... and even more farmland... for you beer fans, these fields are near Shiner, Texas, the home of Shiner Beer. I'm sure that the hops, barley and other ingredients are grown in these fields...

One hour and thirty-five minutes after I left Angleton (including my quick detour to the Mystery Airport), I arrive at the Hallettsville Airport (34R). As you can see, there's not much there to speak of, save one thing I need: an automated gas pump.

The gas pump took a credit card... you dispensed what fuel you needed, and it charged you. Amazing technology, eh?

After I added the avgas to the plane, I then poured in the appropriate amount of oil, and sloshed it around by moving the wing.

The "Comfort Station" was a good idea... except that the door was padlocked. Oh well.

I had taken along a very small footstool that I intended to use to help me in my refueling task (the fuel cap is on top of the wing). At my home hanger I have a nice, large ladder. I didn't want to have to worry about how I was going to manage refueling by myself when I got to Hallettsville. As it turns out, there is a ladder there at the refueling station at Hallettsville! So I didn't really need it (yet I was still glad I had it). So, Hallettsville gets a grade from me of a B+... it would have been an A+ except for the locked Comfort Station, and the fact that I had to walk 50 yards to a dumpster just to throw away my empty oil bottle.

Back in the air again, I had about 58 miles to go before I reached Rogers Place. The next visual landmark was the town of Shiner, Texas.

The haze is still around (even though the pictures at Hallettsville, from the ground, made it look pretty nice) and some clouds are starting to appear. You can see the shadow of one on Shiner, above. I don't know if you can tell, but the terrain is gradually changing from being paper-flat to slightly hilly.

What I haven't mentioned yet is that it turned out to be a VERY breezy day, with strong gusts among the strong thermals. Winds increased up to 25mph, which was way more than predicted. I still had a tail wind heading West, but I knew it'd be a much longer trip back.

Next was the town of Gonzales... and somewhere in that picture is the small Gonzales airport (T20) but I never could figure out where it was... and I next passed over the beautiful San Marcos River... the photo doesn't do it justice, as the water was fairly blue, unusual for a river in Texas (most are muddy brown), but much of the San Marcos is fed by springs.

I apologize for these poor pictures... the gusts and thermals were so bad, I had a hard time taking pictures, and an even harder time getting the plane to move out of the way!

After crossing over Interstate-10, I only had 3 miles to go... and, finally, here it was, Rogers Place.

As you can see, it's one huge field, and no discernible runway. I circled the field twice to try and figure out where I should be landing. Eventually, I simply touched down just to the right of where the windsock is, alongside that lighter-colored grass strip. The field was fairly smooth. I taxied over to the building on the left, where Tom and some others were waiting.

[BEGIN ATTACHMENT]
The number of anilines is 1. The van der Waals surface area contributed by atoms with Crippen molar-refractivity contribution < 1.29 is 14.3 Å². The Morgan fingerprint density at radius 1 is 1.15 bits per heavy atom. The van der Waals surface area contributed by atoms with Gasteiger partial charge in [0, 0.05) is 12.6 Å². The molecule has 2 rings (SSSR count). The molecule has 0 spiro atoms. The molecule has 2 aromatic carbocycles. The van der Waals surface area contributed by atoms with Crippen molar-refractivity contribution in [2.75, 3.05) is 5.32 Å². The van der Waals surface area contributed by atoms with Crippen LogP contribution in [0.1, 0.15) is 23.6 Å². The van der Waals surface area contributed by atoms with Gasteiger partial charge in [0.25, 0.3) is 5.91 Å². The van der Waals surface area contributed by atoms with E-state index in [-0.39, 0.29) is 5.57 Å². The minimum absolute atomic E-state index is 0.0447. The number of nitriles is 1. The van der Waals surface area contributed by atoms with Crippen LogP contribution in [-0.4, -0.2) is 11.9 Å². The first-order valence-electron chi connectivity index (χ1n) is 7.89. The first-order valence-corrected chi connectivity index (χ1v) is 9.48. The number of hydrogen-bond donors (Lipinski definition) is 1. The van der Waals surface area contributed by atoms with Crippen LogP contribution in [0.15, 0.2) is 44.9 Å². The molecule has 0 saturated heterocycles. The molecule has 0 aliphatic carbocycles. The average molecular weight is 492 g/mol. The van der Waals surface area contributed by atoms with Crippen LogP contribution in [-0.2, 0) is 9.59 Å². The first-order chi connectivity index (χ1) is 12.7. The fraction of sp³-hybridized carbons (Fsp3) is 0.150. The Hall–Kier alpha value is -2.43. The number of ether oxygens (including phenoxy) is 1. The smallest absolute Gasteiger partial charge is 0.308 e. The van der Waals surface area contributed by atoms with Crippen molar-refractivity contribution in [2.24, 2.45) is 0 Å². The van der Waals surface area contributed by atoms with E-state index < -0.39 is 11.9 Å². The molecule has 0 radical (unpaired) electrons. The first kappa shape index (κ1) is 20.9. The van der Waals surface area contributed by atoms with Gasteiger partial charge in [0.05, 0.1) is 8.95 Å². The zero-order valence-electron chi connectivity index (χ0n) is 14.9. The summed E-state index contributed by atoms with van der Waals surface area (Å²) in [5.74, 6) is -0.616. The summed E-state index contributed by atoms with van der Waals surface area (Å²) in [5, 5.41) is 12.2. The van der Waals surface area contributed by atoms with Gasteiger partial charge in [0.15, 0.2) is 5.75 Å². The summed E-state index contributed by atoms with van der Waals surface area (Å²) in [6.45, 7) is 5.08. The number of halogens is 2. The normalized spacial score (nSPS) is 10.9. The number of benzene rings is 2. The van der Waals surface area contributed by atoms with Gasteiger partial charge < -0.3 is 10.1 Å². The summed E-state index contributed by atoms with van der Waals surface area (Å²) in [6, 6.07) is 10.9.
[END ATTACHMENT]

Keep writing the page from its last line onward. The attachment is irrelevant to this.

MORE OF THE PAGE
Here is a photo of my plane next to the workshop.

Rather than just a single project, the building on the left -- the workshop -- contained a large number of antique aircraft in various states of construction (rather, re-construction). Here are several photos I took of the aircraft and other vehicles in the building on the right.

Thomas-Morse S4C "Scout"

Tom knew what each one was (which impressed me, but then he could always do that!). Regarding the "Scout" above, Tom reports:

The Scout was supposed to be America's indigenous design WWI fighter. Thomas-Morse hired an ex-Sopwith designer and gave him a clean sheet of paper. His creation was too far behind the curve to be competitive in combat. US flyers flew British or French fighter aircraft in combat and Thomas-Morse Scouts served stateside as advanced trainers. There were enough of them around that they frequently showed up in Hollywood movies in the 20's and 30's when someone needed WWI fighters.

Here Tom is showing me a Nash Quad. It had four-wheel drive and four-wheel steering... used as an early farm truck. It also looks like it used candles to drive the headlamps!

Ford Model-T Army Ambulance

Bleriot XI. "A replica of the English Channel aircraft. Very difficult to fly due to the slow speeds and highly cambered airfoil." Tom mentioned that there was only a few miles-per-hour difference between stall speed and cruise!

Pietenpol Air Camper - powered by a Ford Model "A" engine. Possibly, a 1934 design.

Another Model T ambulance

So, you're starting to see that I got a lot more than I bargained for. This was an entire museum! Out back, someone had donated a fleet of old trucks, but they were in pretty bad shape.

Tom poses in front of one of the better specimens.

Some of these old trucks had wheels that were made of both iron and WOOD!

I couldn't help thinking that once, a long time ago, this was someone's pride and joy.

And an old "GMC" logo on the grill.

Ok, enough of the back-40.... we're now back in the workshop... sitting next to the wing that Tom is working on (which is behind where I'm standing to take this next picture), is "an airplane being built by another volunteer named Vern Hatch. This fuselage is a replica of a Curtiss "Canuck", a Canadian-built Curtiss Jenny, though there are a lot of little detail differences between the two. Vern has the wings and tail surfaces covered and about 95% of the fuselage systems installed. His big hold-up is waiting for Roger to finish overhauling the Curtiss OX-5 engine which will power the airplane. They hope to have this aircraft flying in time for this year's Air Fair in late May."

And here's Tom, standing in front of the wing that he's been working on for about 3,000 years...

Tom says, "This is the one piece top wing... about 30 feet in span."